ISSN 0439-755X
CN 11-1911/B

Acta Psychologica Sinica ›› 2020, Vol. 52 ›› Issue (6): 786-800.

• Reports of Empirical Studies •

### Social value orientation modulates the processing of social rewards for self： Evidence from ERPs study

LI Jin1,2, SUN Yu1,2, YANG Zilu3, ZHONG Yiping1,2()

1. 1 Department of Psychology, Hunan Normal University, Changsha 410081, China
2 Cognition and Human Behavior Key Laboratory of Hunan Province, Changsha 410081, China
3 Department of Applied Psychology, Hunan Agricultural University, Changsha 410081, China
• Received:2019-08-30 Published:2020-06-25 Online:2020-04-22
• Contact: Yiping ZHONG E-mail:ypzhong@hunnu.edu.cn

Abstract:

Social value orientation (SVO) is a relatively stable personality trait that reflects how the individual evaluate interdependent outcomes for oneself and the other in human social environments. Previous studies showed that people could be classified into proselfs and prosocials by assessing the Triple-Dominance Measure. Emerging studies have demonstrated that SVO is a personality trait that is closely associated with the processing of rewards allocation. Outcome evaluation is closely associated with the reward processing. Past research always focused on the modulation of SVO on the outcomes evaluation involving the monetary rewards. However, relatively little is known about how the SVO modulates the processing of outcome evaluation involving the social rewards for self.

In the present study, we adopted the Event-related potentials (ERPs) technology to examine the temporal processing of the influence of SVO on the processing of the social reward for self. In particular, we focused on two types of social reward in this study, i.e., the “social acceptance” and “reflected glory”. Advice-giving is a typical or common way for individuals to gain the social acceptance and reflected glory. Evaluating outcomes of advice involves with these two kinds of social rewards. Specifically, if individuals' advice is accepted, they may feel that they have garnered the "social acceptance". Further, if the advice provided leads to another's personal success, individuals may further feel a sense of reward through “reflected glory”. The proselfs (n = 26) and prosocials (n = 25) were asked to complete the advice-giving guessing card task, in which task participants acted as an advisor who selected one of two advice options to give another person. Subsequently, all participants were informed that the other accepted (vs. rejected) their advice and the other's final outcome (gain vs. loss), while recording their electroencephalogram (EEG) at the feedback from the other processing stage (advice was accepted or rejected by the other) and outcomes for the other (gain or loss) processing stage.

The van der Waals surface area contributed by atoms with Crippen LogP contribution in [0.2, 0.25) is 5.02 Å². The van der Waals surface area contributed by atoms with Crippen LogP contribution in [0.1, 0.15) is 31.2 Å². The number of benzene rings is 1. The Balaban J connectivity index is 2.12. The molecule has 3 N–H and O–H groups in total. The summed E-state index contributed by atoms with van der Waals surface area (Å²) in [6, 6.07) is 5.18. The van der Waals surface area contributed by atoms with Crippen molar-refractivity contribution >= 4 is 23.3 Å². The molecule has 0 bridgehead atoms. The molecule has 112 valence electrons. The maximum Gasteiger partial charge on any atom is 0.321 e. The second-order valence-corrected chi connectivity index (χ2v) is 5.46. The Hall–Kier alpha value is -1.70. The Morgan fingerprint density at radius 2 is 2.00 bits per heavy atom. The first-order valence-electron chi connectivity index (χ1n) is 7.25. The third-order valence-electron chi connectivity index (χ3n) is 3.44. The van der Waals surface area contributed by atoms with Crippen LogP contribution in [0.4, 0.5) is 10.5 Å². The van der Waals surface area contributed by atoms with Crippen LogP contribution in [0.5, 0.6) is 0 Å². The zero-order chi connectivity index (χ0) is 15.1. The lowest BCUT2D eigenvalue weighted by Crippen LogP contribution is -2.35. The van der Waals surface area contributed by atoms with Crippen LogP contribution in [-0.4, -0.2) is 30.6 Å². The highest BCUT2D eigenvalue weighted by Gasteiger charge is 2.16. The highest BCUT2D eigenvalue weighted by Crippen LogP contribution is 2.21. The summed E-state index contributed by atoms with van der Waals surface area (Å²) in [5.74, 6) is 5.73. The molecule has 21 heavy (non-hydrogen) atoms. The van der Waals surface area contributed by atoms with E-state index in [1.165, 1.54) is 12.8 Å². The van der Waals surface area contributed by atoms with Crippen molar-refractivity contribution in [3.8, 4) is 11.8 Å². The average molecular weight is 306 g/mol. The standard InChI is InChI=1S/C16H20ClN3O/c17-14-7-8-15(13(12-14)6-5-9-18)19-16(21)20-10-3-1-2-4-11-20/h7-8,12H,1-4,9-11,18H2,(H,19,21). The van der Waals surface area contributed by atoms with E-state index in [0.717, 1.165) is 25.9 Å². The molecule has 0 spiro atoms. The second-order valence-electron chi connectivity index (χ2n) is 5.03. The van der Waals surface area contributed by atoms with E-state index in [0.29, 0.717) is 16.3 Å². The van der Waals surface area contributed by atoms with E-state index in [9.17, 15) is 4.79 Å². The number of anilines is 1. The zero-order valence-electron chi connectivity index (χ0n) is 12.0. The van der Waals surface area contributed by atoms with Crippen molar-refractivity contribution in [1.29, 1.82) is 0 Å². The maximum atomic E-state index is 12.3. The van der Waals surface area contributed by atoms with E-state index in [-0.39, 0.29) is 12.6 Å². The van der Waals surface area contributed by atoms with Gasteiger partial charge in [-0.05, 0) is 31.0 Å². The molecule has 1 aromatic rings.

We focused on the feedback-related negativity (FRN) and P3 in outcome evaluation. The results of ERPs showed that at the feedback from the other processing stage, compared with the proselfs, the prosocials are more sensitive to the feedback from the other. In particular, at the early stage (FRN), there was no difference between having the advice accepting and rejecting for proselfs, however, this FRN effect was observed in the prosocials participants. At the later stage (P3), we also found there was a difference between having the advice accepting and rejecting for prosocials but not for the proselfs. On the other hand, at the final outcome for the other processing stage, at the early stage, there was a main effect of SVO, indicating that for prosocials, the FRN peak-to-peak value is more negative than the proselfs. There was a significant interaction among the SVO, Feedback from the other and Outcome for the other in the FRN. For the prosocials, there was a difference between the other's gain and loss in FRN following their own selections (i.e., advice) were rejected, whereas this difference did not emerge for the proselfs. In addition, we also observed that there was a significant interaction among the SVO, Feedback from the other and Outcome for the other in the P3. In particular, following the participant's advice was rejected, for the prosocials, compared with the other's loss outcome, the other's gain outcome elicited a larger P3. However, for the proselfs, the P3 showed a different pattern, showing that following the participant's advice was rejected, compared with the other's gain outcome, the other's loss outcome elicited a larger P3.

Our findings indicates that the influences of SVO on the processing of self-rewards occurs at the early stage (mirrored in FRN) and the late stage (mirrored in P3). At the feedback from the other processing stage, at the early and the later stages, compared with prosoicals, the proselfs are relatively insensitive to the other's feedback about the advice (rejecting or accepting). At the final outcome for the other processing stage, at the earlier stage, prosocials are sensitive to the others' wins or losses in both the “accepted” and “rejected” conditions, whereas proselfs are not interested in the others' outcomes in the “self are rejected” context. Furthermore, at the late stage of outcome evaluation, prosocials attaches the significance on the other's interest and proselfs attached the importance on the self-interest. Taken together, SVO has a modulation effect on the processing of social rewards.

CLC Number: